Gary Tuma, Rendell’s press secretary, said the city will be issuing a request for proposal for the development of 1801 Vine St. as a hotel and museum, and the city will control how the building is developed. "We are not aware of any disagreement between them and us in that regard," Tuma said.
NEW EYES FOR REVIEW
In a separate development, Castille announced that he has engaged William G. Chadwick, who was Castille’s first deputy when Castille was Philadelphia District Attorney and now has a consulting firm, to complete a review of the courthouse’s pre-construction development. Chadwick is replacing Henry E. Hockeimer Jr. of Ballard Spahr, who started conducting a review of the deal on behalf of Castille. However, Castille said in a news release that Chadwick was being retained to avoid an appearance of confl ict of interest by having an attorney from Ballard Spahr, which was previously retained by the courts to work on the Family Court deal, conduct the review of the deal.
Chadwick said his firm will develop a full accounting of the project and a chronology of the project. The firm also will analyze the structure of the transaction, the compensation provided under the transaction, and any confl icts of interests, he said.
The firm also will identify and quantify any potential legal claims the court may have, Chadwick said.
Chadwick said his firm will be conducting an "objective review" and, despite having worked for Castille, he said that his reputation refl ects "the integrity of the work product I produce. Basically, the results will speak for themselves and will be subjected in some way to public scrutiny. We intend to move forward with transparency."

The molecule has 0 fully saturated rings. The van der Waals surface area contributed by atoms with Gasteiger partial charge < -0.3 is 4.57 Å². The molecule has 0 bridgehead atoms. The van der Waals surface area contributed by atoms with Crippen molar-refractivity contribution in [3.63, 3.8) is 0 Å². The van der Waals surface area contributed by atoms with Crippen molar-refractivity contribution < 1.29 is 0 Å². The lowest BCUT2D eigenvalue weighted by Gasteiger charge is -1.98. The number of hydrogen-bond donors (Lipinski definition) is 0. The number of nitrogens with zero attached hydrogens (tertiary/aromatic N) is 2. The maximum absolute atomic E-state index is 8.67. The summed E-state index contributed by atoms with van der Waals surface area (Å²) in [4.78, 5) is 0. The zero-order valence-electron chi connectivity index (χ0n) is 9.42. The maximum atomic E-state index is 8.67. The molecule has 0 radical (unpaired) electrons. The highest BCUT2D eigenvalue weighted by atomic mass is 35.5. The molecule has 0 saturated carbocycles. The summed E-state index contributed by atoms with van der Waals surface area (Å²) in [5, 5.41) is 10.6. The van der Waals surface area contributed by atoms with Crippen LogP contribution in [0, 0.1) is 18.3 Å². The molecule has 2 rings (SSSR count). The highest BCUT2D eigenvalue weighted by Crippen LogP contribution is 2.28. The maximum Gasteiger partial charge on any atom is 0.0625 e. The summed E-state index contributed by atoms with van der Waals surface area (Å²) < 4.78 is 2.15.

Gene Cohen, a former Philadelphia Common Pleas judge, said that "Chadwick has an impeccable reputation and there are no apparent confl icts in his selection."
There is continued wrangling over the future of the legal rights to 15th and Arch streets. The site is owned underground by the Philadelphia Parking Authority and owned above ground by private developer Pulver.
Under the land deal, Pulver got air rights to 15th and Arch streets in exchange for a mortgage with the parking authority, which was backed by the consideration of Pulver’s obligation to build an underground parking garage, as well as the obligation to pay for a maintenance fund for the parking garage, according to interviews.
The parking authority says that the developer is in default of the mortgage for the air rights and it expects to move to seek the return of the deed for the air rights.
The parking authority says Pulver is in default because Northwest did not reach a development agreement with the courts by the end of 2009 and by failing to reach a reciprocal easement agreement with the parking authority.
Northwest’s position is that it did reach a development agreement with the courts. Northwest also argues it is ready and willing to execute the easement agreement.
Pulver said that he may pursue other tenants for the property besides the First Judicial District, while the parking authority says that Northwest can’t easily go to another tenant because one of the most recent amendments to the mortgage between Northwest and the parking authority was the requirement that Northwest reach a development agreement with the court.
The state Department of General Services has now entered the scene as the proposed developer of the project. If the parking authority regains the deed to the air rights at 15th and Arch streets, then the parking authority contemplates entering a similar arrangement with DGS.
Dembe said she expects the project to proceed to a ground-breaking later this year with DGS as the developer.
"We’ve got the land. We’ve got the zoning. We’ve got the money," Dembe said.
The building is expected to have a three Year construction time line, she said.